How might Acknowledgement be a tool for someone in transition?

What does it mean to acknowledge someone?

When someone is positively recognized for a specific action they have taken, or for a specific way of being that they have demonstrated, more of “that” is created. The recipient of the acknowledgement, recognizes for him/herself that whatever was acknowledged is a good thing, and usually decides to do or be “more” of that.

I just realized why I love languages. It’s because I can better understand a word in one language by translating it literally in another. It gives me a different perspective, for example, “to acknowledge” in Spanish, means “reconocer” which literally means to know someone again. It also means “to recognize”. When you acknowledge someone, you recognize something in that person that he or she may or may not recognize in him or herself. So, when you acknowledge someone, you are creating something in that person, newly. Maybe the person knew it, but the recognition of the behavior has him or her want to do or be more of it”.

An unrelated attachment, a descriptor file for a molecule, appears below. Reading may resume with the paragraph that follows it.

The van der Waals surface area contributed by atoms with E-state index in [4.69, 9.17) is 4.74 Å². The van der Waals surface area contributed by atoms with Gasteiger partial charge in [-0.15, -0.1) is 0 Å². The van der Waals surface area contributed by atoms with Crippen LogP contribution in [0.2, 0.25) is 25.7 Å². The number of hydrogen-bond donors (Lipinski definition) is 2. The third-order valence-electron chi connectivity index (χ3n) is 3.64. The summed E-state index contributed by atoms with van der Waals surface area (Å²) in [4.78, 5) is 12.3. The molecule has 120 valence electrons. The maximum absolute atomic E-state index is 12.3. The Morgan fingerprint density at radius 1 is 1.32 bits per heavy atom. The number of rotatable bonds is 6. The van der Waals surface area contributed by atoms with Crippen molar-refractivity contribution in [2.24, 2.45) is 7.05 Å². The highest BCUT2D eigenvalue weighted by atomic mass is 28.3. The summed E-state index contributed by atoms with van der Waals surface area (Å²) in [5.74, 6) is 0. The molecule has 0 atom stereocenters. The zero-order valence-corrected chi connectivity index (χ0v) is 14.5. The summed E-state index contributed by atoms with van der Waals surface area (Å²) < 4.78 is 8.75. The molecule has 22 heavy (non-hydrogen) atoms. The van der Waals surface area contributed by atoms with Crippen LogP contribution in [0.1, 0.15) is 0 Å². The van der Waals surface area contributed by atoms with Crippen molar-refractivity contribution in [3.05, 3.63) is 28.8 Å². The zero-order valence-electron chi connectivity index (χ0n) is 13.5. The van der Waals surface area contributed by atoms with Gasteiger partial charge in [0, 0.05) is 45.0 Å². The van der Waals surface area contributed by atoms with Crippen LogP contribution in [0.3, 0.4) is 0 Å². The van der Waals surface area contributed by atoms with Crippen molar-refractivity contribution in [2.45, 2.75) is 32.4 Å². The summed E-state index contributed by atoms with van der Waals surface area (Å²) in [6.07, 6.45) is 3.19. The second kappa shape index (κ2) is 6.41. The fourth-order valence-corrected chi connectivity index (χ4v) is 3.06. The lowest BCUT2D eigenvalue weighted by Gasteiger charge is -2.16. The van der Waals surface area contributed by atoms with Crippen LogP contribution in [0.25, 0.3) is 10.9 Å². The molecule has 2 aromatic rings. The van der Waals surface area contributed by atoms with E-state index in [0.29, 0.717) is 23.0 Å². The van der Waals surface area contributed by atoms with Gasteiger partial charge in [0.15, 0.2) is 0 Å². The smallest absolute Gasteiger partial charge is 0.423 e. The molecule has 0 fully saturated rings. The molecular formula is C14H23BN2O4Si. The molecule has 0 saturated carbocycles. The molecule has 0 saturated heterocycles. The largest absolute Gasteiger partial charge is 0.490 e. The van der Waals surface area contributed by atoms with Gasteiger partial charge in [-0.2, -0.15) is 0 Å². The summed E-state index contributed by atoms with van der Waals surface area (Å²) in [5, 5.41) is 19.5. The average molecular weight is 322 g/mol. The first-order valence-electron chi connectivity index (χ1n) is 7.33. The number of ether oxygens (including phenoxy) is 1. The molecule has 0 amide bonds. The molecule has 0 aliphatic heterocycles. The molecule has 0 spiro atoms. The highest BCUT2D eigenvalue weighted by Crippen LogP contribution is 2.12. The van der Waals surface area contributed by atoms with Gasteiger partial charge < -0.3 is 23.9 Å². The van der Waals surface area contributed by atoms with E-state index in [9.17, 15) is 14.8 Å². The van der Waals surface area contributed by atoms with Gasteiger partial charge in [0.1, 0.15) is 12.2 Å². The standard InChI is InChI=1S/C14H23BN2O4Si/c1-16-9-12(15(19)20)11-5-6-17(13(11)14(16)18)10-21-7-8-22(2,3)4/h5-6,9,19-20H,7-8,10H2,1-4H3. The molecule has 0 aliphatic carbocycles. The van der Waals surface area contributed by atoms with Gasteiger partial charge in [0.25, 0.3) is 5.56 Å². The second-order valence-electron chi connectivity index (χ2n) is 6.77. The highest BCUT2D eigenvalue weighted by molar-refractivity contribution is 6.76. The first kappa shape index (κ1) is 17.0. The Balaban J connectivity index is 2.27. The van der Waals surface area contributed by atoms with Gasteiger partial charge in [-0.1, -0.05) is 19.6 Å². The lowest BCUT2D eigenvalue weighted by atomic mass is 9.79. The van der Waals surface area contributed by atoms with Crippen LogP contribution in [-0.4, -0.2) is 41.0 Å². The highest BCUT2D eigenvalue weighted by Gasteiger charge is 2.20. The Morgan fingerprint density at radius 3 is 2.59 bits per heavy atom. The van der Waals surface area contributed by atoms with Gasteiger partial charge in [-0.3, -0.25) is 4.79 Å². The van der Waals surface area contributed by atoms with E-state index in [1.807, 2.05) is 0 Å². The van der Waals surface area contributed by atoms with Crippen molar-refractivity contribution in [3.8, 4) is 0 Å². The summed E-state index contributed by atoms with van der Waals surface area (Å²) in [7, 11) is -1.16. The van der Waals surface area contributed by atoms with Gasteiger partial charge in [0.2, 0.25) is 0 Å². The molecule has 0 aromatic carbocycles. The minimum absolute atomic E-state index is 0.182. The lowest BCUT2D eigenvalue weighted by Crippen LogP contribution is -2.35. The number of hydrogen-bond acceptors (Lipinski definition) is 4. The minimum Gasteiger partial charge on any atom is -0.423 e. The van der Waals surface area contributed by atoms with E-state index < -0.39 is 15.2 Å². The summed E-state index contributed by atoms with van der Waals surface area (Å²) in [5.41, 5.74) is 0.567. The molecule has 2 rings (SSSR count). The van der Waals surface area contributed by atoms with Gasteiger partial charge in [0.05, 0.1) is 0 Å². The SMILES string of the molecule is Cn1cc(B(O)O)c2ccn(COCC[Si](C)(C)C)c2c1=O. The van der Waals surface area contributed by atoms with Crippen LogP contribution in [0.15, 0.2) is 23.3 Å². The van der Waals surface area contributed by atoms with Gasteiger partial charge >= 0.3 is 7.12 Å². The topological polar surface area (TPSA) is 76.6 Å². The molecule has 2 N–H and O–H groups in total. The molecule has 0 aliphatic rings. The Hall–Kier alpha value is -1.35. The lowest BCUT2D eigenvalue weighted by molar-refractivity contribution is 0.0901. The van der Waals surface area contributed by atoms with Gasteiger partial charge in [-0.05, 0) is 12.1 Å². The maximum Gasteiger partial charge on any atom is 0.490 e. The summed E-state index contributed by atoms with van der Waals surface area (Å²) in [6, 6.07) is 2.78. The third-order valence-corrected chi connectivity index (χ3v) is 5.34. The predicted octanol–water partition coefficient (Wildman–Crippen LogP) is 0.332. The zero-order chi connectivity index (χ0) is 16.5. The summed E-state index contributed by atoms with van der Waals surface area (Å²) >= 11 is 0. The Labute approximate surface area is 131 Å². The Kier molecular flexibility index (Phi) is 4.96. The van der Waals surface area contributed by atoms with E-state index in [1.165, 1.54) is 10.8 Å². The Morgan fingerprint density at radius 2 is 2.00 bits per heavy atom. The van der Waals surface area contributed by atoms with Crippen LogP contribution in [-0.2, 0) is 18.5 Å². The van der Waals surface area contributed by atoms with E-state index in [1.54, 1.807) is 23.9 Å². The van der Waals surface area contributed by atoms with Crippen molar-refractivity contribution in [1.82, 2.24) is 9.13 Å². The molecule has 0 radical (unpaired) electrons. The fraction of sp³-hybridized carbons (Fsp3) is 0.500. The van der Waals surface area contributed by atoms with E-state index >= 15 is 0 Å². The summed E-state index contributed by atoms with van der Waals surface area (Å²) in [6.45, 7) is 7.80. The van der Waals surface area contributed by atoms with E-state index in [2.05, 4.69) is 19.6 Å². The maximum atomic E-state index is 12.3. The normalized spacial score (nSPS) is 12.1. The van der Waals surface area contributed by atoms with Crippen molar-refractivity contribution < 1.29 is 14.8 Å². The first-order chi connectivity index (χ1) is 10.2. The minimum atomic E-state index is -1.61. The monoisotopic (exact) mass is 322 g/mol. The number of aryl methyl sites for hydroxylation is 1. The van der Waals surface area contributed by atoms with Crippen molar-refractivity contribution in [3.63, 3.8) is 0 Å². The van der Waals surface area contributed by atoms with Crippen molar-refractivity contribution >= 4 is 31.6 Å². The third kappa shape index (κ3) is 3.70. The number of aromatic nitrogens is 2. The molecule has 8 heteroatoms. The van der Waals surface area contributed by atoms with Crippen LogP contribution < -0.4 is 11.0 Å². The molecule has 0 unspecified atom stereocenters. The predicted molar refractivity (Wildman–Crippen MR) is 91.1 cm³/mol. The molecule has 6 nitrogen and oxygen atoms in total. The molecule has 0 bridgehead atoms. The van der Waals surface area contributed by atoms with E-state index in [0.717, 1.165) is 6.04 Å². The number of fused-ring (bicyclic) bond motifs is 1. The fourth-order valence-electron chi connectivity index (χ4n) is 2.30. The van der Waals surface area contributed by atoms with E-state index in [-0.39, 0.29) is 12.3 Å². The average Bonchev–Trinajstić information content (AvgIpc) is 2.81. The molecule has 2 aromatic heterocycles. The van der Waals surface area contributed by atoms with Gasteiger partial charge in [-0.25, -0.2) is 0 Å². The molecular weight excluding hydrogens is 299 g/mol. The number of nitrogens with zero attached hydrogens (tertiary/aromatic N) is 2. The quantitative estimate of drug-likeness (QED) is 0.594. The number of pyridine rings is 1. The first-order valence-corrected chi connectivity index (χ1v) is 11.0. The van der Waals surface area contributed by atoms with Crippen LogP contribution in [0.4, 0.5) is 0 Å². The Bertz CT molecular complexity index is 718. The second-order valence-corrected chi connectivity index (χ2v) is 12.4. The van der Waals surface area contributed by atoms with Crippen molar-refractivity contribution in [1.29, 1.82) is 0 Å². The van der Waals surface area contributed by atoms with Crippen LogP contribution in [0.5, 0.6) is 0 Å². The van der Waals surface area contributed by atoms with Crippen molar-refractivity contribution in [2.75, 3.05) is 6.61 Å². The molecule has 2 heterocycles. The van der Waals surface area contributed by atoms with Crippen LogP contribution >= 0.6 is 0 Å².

Recognition causes more of what is being recognized. It is an act of creation. Here is an example: I say to my friend, Mary, “Mary, I would like to acknowledge you for your sense of humor as well as your ability to make others laugh. You lighten everyone up and you raise the vibration or the energy up to a higher level.”

Mary thinks about this, and really “gets” that it is a gift/talent/skill that is an asset in her life. Now she consciously uses it for good.

This is very different from a compliment like, “That’s funny”. It doesn’t create anything. The recipient may or may not use it for good in the future. A compliment says, I like your shirt. It looks good on you.